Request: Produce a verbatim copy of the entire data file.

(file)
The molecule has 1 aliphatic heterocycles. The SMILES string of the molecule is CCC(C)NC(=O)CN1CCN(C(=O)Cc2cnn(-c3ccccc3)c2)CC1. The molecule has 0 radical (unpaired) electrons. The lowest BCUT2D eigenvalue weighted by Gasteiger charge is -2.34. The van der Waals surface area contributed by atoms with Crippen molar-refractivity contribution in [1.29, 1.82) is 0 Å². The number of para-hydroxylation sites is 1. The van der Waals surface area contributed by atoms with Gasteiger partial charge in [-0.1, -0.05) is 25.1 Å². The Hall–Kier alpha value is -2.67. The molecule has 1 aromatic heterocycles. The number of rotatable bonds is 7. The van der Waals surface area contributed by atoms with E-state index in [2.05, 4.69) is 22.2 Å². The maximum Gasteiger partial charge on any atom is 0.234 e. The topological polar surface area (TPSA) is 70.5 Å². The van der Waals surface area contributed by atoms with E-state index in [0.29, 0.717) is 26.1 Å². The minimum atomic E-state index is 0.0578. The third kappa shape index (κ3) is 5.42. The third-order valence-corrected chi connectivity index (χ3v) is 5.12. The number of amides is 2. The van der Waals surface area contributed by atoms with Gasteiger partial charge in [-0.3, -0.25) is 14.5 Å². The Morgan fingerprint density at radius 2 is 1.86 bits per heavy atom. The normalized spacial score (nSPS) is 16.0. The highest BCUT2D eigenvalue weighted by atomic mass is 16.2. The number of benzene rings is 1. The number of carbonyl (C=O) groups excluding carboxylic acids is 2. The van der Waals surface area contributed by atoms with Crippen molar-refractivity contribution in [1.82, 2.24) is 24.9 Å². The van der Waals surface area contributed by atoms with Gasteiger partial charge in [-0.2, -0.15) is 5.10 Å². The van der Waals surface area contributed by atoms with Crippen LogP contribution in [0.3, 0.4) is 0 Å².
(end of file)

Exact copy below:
The molecule has 1 aliphatic heterocycles. The SMILES string of the molecule is CCC(C)NC(=O)CN1CCN(C(=O)Cc2cnn(-c3ccccc3)c2)CC1. The molecule has 0 radical (unpaired) electrons. The lowest BCUT2D eigenvalue weighted by Gasteiger charge is -2.34. The van der Waals surface area contributed by atoms with Crippen molar-refractivity contribution in [1.29, 1.82) is 0 Å². The number of para-hydroxylation sites is 1. The van der Waals surface area contributed by atoms with Gasteiger partial charge in [-0.1, -0.05) is 25.1 Å². The Hall–Kier alpha value is -2.67. The molecule has 1 aromatic heterocycles. The number of rotatable bonds is 7. The van der Waals surface area contributed by atoms with E-state index in [2.05, 4.69) is 22.2 Å². The maximum Gasteiger partial charge on any atom is 0.234 e. The topological polar surface area (TPSA) is 70.5 Å². The van der Waals surface area contributed by atoms with E-state index in [0.29, 0.717) is 26.1 Å². The minimum atomic E-state index is 0.0578. The third kappa shape index (κ3) is 5.42. The third-order valence-corrected chi connectivity index (χ3v) is 5.12. The number of amides is 2. The van der Waals surface area contributed by atoms with Gasteiger partial charge in [-0.3, -0.25) is 14.5 Å². The Morgan fingerprint density at radius 2 is 1.86 bits per heavy atom. The normalized spacial score (nSPS) is 16.0. The highest BCUT2D eigenvalue weighted by atomic mass is 16.2. The number of benzene rings is 1. The number of carbonyl (C=O) groups excluding carboxylic acids is 2. The van der Waals surface area contributed by atoms with Crippen molar-refractivity contribution in [1.82, 2.24) is 24.9 Å². The van der Waals surface area contributed by atoms with Gasteiger partial charge in [-0.2, -0.15) is 5.10 Å². The van der Waals surface area contributed by atoms with Crippen LogP contribution in [0.3, 0.4) is 0 Å².